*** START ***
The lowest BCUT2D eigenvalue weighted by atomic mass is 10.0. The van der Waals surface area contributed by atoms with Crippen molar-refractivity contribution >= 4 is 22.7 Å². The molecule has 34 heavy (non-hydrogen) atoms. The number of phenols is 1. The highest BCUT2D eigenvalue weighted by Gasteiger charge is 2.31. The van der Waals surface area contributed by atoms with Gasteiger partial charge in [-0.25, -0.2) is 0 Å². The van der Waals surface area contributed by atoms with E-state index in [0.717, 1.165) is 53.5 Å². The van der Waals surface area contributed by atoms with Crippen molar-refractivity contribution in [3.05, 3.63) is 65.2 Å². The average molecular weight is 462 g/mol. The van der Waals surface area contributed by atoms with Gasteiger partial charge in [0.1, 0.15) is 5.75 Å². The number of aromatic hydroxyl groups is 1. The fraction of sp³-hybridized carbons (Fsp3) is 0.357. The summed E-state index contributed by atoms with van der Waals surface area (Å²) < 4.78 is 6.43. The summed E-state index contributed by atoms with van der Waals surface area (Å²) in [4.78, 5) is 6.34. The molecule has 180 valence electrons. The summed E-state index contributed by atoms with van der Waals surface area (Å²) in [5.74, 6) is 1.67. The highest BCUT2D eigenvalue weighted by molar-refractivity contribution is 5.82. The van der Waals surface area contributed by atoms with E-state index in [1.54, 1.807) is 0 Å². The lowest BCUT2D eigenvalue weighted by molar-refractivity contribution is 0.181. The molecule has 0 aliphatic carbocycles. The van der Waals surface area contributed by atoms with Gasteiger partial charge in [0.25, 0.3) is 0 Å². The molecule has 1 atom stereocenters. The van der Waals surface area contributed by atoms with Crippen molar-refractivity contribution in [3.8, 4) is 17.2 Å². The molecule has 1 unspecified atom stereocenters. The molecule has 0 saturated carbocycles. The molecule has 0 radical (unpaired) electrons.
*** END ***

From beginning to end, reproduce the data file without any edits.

The lowest BCUT2D eigenvalue weighted by atomic mass is 10.0. The van der Waals surface area contributed by atoms with Crippen molar-refractivity contribution >= 4 is 22.7 Å². The molecule has 34 heavy (non-hydrogen) atoms. The number of phenols is 1. The highest BCUT2D eigenvalue weighted by Gasteiger charge is 2.31. The van der Waals surface area contributed by atoms with Gasteiger partial charge in [-0.25, -0.2) is 0 Å². The van der Waals surface area contributed by atoms with E-state index in [0.717, 1.165) is 53.5 Å². The van der Waals surface area contributed by atoms with Crippen molar-refractivity contribution in [3.05, 3.63) is 65.2 Å². The average molecular weight is 462 g/mol. The van der Waals surface area contributed by atoms with Gasteiger partial charge in [0.1, 0.15) is 5.75 Å². The number of aromatic hydroxyl groups is 1. The fraction of sp³-hybridized carbons (Fsp3) is 0.357. The summed E-state index contributed by atoms with van der Waals surface area (Å²) < 4.78 is 6.43. The summed E-state index contributed by atoms with van der Waals surface area (Å²) in [4.78, 5) is 6.34. The molecule has 180 valence electrons. The summed E-state index contributed by atoms with van der Waals surface area (Å²) in [5.74, 6) is 1.67. The highest BCUT2D eigenvalue weighted by molar-refractivity contribution is 5.82. The van der Waals surface area contributed by atoms with E-state index in [1.54, 1.807) is 0 Å². The lowest BCUT2D eigenvalue weighted by molar-refractivity contribution is 0.181. The molecule has 0 aliphatic carbocycles. The van der Waals surface area contributed by atoms with Gasteiger partial charge in [0.25, 0.3) is 0 Å². The molecule has 1 atom stereocenters. The van der Waals surface area contributed by atoms with Crippen molar-refractivity contribution in [3.8, 4) is 17.2 Å². The molecule has 1 unspecified atom stereocenters. The molecule has 0 saturated carbocycles. The molecule has 0 radical (unpaired) electrons.